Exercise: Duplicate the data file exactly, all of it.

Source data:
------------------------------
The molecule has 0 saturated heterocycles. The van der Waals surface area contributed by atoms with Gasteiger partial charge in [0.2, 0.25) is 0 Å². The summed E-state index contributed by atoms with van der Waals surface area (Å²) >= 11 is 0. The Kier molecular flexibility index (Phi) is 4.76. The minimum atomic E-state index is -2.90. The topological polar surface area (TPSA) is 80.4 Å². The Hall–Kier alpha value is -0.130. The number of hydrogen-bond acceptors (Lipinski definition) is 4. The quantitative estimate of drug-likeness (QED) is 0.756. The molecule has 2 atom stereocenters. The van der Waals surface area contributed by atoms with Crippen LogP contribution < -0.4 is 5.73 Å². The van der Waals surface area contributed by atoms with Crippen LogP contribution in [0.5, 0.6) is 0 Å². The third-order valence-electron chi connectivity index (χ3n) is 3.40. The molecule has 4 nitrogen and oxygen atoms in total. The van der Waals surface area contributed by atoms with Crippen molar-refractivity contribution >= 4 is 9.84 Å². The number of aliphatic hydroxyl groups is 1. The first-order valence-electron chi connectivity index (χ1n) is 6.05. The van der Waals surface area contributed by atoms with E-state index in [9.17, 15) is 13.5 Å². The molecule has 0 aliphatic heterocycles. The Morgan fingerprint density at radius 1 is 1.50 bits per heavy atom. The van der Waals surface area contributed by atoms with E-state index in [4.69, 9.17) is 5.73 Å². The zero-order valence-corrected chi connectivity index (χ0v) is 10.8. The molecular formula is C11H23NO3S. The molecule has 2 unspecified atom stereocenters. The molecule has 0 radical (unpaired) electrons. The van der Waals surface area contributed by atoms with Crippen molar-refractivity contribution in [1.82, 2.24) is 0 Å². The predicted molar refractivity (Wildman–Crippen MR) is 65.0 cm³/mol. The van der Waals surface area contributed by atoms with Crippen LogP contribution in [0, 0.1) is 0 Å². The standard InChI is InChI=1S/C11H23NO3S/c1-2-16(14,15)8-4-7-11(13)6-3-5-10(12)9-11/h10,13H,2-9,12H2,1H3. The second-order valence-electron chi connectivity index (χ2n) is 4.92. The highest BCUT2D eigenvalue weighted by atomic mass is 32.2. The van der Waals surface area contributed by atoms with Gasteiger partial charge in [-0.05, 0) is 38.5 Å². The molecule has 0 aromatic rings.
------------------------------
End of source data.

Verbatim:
The molecule has 0 saturated heterocycles. The van der Waals surface area contributed by atoms with Gasteiger partial charge in [0.2, 0.25) is 0 Å². The summed E-state index contributed by atoms with van der Waals surface area (Å²) >= 11 is 0. The Kier molecular flexibility index (Phi) is 4.76. The minimum atomic E-state index is -2.90. The topological polar surface area (TPSA) is 80.4 Å². The Hall–Kier alpha value is -0.130. The number of hydrogen-bond acceptors (Lipinski definition) is 4. The quantitative estimate of drug-likeness (QED) is 0.756. The molecule has 2 atom stereocenters. The van der Waals surface area contributed by atoms with Crippen LogP contribution < -0.4 is 5.73 Å². The van der Waals surface area contributed by atoms with Crippen LogP contribution in [0.5, 0.6) is 0 Å². The third-order valence-electron chi connectivity index (χ3n) is 3.40. The molecule has 4 nitrogen and oxygen atoms in total. The van der Waals surface area contributed by atoms with Crippen molar-refractivity contribution >= 4 is 9.84 Å². The number of aliphatic hydroxyl groups is 1. The first-order valence-electron chi connectivity index (χ1n) is 6.05. The van der Waals surface area contributed by atoms with E-state index in [9.17, 15) is 13.5 Å². The molecule has 0 aliphatic heterocycles. The Morgan fingerprint density at radius 1 is 1.50 bits per heavy atom. The van der Waals surface area contributed by atoms with E-state index in [4.69, 9.17) is 5.73 Å². The zero-order valence-corrected chi connectivity index (χ0v) is 10.8. The molecular formula is C11H23NO3S. The molecule has 2 unspecified atom stereocenters. The molecule has 0 radical (unpaired) electrons. The van der Waals surface area contributed by atoms with Crippen molar-refractivity contribution in [1.82, 2.24) is 0 Å². The predicted molar refractivity (Wildman–Crippen MR) is 65.0 cm³/mol. The van der Waals surface area contributed by atoms with Crippen LogP contribution in [0, 0.1) is 0 Å². The standard InChI is InChI=1S/C11H23NO3S/c1-2-16(14,15)8-4-7-11(13)6-3-5-10(12)9-11/h10,13H,2-9,12H2,1H3. The second-order valence-electron chi connectivity index (χ2n) is 4.92. The highest BCUT2D eigenvalue weighted by atomic mass is 32.2. The van der Waals surface area contributed by atoms with Gasteiger partial charge in [-0.05, 0) is 38.5 Å². The molecule has 0 aromatic rings.